13 June 2022
By Irene Reyes
In the May edition of the Tobacco Reporter, one of its editors, George Gay, in an article on tobacco and ENDS products, arguing shared responsibility among regulators, manufacturers, and consumers in minimizing the environmental impact of these products.
The author pointed out the lack of response from the industry to deal with the post-consumption waste of their products, having no plan for a “coordinated industry approach to the issue of carelessly discarded vaping devices.” Instead of insisting on industry liability, he let the industry off the hook easily and quickly pointed the finger to others.
Gay argued that cigarette butts could have been banned years ago and that governments and regulators are at fault for letting this happen. The author conveniently disregarded the documented tactics of the tobacco industry and the great lengths the industry goes to avoid any regulation of its products, even to the extent of filing legal actions against governments who would dare implement strong tobacco control policies.
He further asserted on consumer responsibility, maintaining that consumers have the power to end most of the environmental issues by just ensuring proper disposal of their cigarette butts and discarded electronic smoking devices.
The truth is, after profiting billions of dollars from their deadly, highly addictive, and non-biodegradable products, the tobacco companies would shift the blame of environmental harms on the consumers. Then, as part of its public relations strategy, the industry will sponsor anti-littering campaigns or clean-up programs to build a positive public image of being a good corporate citizen. The industry will not provide any real solutions to this issue and will just put-up a smoke screen to keep misleading the public through tokenistic corporate social responsibility activities or greenwashing.
This diverts attention from the fact that the poor design of their products is one of the main causes of the destruction of the environment. The cigarette filter was the result of a fraudulent industry marketing, meant to entice consumers to keep smoking, under the misconception that it is healthier to smoke filtered cigarettes.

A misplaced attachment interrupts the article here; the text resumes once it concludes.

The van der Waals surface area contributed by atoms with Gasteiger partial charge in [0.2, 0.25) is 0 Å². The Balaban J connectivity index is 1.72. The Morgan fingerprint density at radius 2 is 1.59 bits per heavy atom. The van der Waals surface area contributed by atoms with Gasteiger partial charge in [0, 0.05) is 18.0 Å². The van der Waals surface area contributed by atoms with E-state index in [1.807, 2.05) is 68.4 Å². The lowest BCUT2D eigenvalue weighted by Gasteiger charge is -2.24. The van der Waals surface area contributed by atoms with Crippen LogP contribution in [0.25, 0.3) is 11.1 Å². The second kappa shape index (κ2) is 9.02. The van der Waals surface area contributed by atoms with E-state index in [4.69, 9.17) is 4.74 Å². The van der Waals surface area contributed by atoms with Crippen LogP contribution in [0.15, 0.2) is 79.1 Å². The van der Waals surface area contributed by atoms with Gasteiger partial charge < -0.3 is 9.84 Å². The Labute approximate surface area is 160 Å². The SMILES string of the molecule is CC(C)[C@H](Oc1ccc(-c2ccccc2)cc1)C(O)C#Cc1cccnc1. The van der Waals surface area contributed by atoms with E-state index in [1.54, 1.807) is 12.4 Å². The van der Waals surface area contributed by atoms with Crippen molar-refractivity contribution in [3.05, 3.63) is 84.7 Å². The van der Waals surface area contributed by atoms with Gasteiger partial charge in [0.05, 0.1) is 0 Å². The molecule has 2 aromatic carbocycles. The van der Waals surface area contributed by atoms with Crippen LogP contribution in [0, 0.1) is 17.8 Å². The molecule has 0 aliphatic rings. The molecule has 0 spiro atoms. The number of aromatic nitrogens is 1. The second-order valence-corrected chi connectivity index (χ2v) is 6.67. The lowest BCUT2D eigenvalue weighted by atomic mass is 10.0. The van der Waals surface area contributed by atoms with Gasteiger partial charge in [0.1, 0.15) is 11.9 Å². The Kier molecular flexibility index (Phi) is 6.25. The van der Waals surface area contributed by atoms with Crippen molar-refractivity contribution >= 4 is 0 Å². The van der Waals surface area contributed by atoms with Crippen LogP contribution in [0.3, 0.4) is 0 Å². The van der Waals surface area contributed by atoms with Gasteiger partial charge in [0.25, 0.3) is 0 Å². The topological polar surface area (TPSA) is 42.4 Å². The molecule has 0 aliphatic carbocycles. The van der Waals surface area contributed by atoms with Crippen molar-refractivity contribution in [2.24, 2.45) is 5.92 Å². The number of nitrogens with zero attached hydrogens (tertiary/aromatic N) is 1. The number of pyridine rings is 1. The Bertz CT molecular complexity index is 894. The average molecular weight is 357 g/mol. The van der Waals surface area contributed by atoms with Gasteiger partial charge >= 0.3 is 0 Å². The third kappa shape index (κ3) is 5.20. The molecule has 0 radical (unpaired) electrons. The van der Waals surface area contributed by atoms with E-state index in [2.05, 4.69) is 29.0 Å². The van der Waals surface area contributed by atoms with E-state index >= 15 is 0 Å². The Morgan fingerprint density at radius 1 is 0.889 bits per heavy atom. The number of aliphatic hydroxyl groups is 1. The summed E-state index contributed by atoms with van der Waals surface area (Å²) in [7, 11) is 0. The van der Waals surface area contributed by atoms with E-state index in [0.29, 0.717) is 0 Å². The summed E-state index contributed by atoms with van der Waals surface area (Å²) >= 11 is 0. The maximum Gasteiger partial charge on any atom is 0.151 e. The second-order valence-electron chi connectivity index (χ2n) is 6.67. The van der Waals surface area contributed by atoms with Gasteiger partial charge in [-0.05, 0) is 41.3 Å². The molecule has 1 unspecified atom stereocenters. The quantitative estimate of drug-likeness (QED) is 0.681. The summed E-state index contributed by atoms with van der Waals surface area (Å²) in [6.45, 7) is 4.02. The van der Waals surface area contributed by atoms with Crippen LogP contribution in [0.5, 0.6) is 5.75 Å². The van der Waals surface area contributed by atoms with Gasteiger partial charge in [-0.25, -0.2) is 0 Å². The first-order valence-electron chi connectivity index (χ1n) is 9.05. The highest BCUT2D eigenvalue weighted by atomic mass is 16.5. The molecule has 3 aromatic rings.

Tobacco product wastes leave behind irreversible harms to the environment. It is estimated that around 4.5 trillion cigarette butts are littered globally each year. Cigarette butts, which are single-use plastics (SUPs), are considered the top-littered item in international coastal cleanups. Cigarette butts further break down into microplastics, which can be ingested by marine animals. In addition, the cartons and packaging from tobacco products leave behind 2 million tons of solid waste annually.
While acknowledging the industry’s responsibility, Gay admits that “we are in an environmental mess”. The advent of ENDS and HTPs bring additional negative impact on the environment due to single-use plastics, metal, batteries, and other residual toxic chemicals.
Several countries have recognized application of Extended Producer Responsibility (EPR) for waste management and the prevention of certain types of waste. EPR is an approach where the producers, are given significant responsibility for the treatment and disposal of the post-consumer products. As an example, an additional fee may be imposed on tobacco products to internalize the environmental costs in the retail price, and to recover waste management costs by the government. This is in recognition of the industry’s responsibility for environmental damages and to pay for recovery and proper disposal of waste products. However, the tobacco industry has used its EPR activities to promote itself much like the promotion of so-called CSR activities.
Currently, the responsibility for clean-up of tobacco wastes products is being subsidized by the governments, taxpayers, and the local communities. We need to shift the economic burden and responsibility of the environmental damage back to the true source – the tobacco industry.
In the ASEAN region, it will cost around USD 6.4 billion a year to offset the pollution and waste of more than 531 billion sticks.
The tobacco industry should be held accountable, not only for the harmful effects of its products on our health, but also for the devastating environmental impact it is causing. The WHO Framework Convention on Tobacco Control requires governments to act to protect the environment and the health of persons in relation to tobacco cultivation and manufacture.